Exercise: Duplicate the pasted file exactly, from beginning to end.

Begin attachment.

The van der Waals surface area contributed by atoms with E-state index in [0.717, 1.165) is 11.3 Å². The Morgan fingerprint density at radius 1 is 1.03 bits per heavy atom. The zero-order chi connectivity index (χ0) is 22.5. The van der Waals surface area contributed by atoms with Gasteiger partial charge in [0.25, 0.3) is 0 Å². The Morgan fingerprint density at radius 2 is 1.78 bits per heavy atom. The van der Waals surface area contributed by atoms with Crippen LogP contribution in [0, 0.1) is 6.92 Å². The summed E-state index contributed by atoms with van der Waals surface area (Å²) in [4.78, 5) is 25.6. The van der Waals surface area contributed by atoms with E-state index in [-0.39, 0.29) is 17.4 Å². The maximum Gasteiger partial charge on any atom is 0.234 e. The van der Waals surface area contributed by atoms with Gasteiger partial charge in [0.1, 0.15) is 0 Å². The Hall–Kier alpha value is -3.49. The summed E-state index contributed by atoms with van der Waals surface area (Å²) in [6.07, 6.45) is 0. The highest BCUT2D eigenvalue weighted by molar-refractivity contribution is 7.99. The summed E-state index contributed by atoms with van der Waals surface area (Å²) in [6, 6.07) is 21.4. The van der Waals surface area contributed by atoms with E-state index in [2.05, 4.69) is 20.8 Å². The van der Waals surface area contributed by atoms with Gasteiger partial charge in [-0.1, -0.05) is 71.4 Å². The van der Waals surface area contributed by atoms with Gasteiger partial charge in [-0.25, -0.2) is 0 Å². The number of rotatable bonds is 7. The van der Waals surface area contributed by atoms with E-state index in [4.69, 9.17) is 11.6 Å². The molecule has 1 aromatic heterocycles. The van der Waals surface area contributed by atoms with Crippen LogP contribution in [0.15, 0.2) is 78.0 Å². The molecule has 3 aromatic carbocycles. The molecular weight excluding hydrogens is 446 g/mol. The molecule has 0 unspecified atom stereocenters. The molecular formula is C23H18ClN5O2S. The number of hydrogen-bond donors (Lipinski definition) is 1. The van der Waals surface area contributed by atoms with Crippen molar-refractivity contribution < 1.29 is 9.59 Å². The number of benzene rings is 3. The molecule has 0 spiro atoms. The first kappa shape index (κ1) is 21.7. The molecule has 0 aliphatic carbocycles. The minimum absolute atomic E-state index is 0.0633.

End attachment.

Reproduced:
The van der Waals surface area contributed by atoms with E-state index in [0.717, 1.165) is 11.3 Å². The Morgan fingerprint density at radius 1 is 1.03 bits per heavy atom. The zero-order chi connectivity index (χ0) is 22.5. The van der Waals surface area contributed by atoms with Gasteiger partial charge in [0.25, 0.3) is 0 Å². The Morgan fingerprint density at radius 2 is 1.78 bits per heavy atom. The van der Waals surface area contributed by atoms with Crippen LogP contribution in [0, 0.1) is 6.92 Å². The summed E-state index contributed by atoms with van der Waals surface area (Å²) in [4.78, 5) is 25.6. The van der Waals surface area contributed by atoms with E-state index in [-0.39, 0.29) is 17.4 Å². The maximum Gasteiger partial charge on any atom is 0.234 e. The van der Waals surface area contributed by atoms with Gasteiger partial charge in [0.1, 0.15) is 0 Å². The Hall–Kier alpha value is -3.49. The summed E-state index contributed by atoms with van der Waals surface area (Å²) in [6.07, 6.45) is 0. The highest BCUT2D eigenvalue weighted by molar-refractivity contribution is 7.99. The summed E-state index contributed by atoms with van der Waals surface area (Å²) in [6, 6.07) is 21.4. The van der Waals surface area contributed by atoms with E-state index in [2.05, 4.69) is 20.8 Å². The van der Waals surface area contributed by atoms with Gasteiger partial charge in [-0.1, -0.05) is 71.4 Å². The van der Waals surface area contributed by atoms with Gasteiger partial charge in [-0.25, -0.2) is 0 Å². The number of rotatable bonds is 7. The van der Waals surface area contributed by atoms with E-state index in [4.69, 9.17) is 11.6 Å². The molecule has 1 aromatic heterocycles. The van der Waals surface area contributed by atoms with Crippen LogP contribution in [0.15, 0.2) is 78.0 Å². The molecule has 3 aromatic carbocycles. The molecular weight excluding hydrogens is 446 g/mol. The molecule has 0 unspecified atom stereocenters. The molecular formula is C23H18ClN5O2S. The number of hydrogen-bond donors (Lipinski definition) is 1. The van der Waals surface area contributed by atoms with Crippen molar-refractivity contribution < 1.29 is 9.59 Å². The number of benzene rings is 3. The molecule has 0 spiro atoms. The first kappa shape index (κ1) is 21.7. The molecule has 0 aliphatic carbocycles. The minimum absolute atomic E-state index is 0.0633.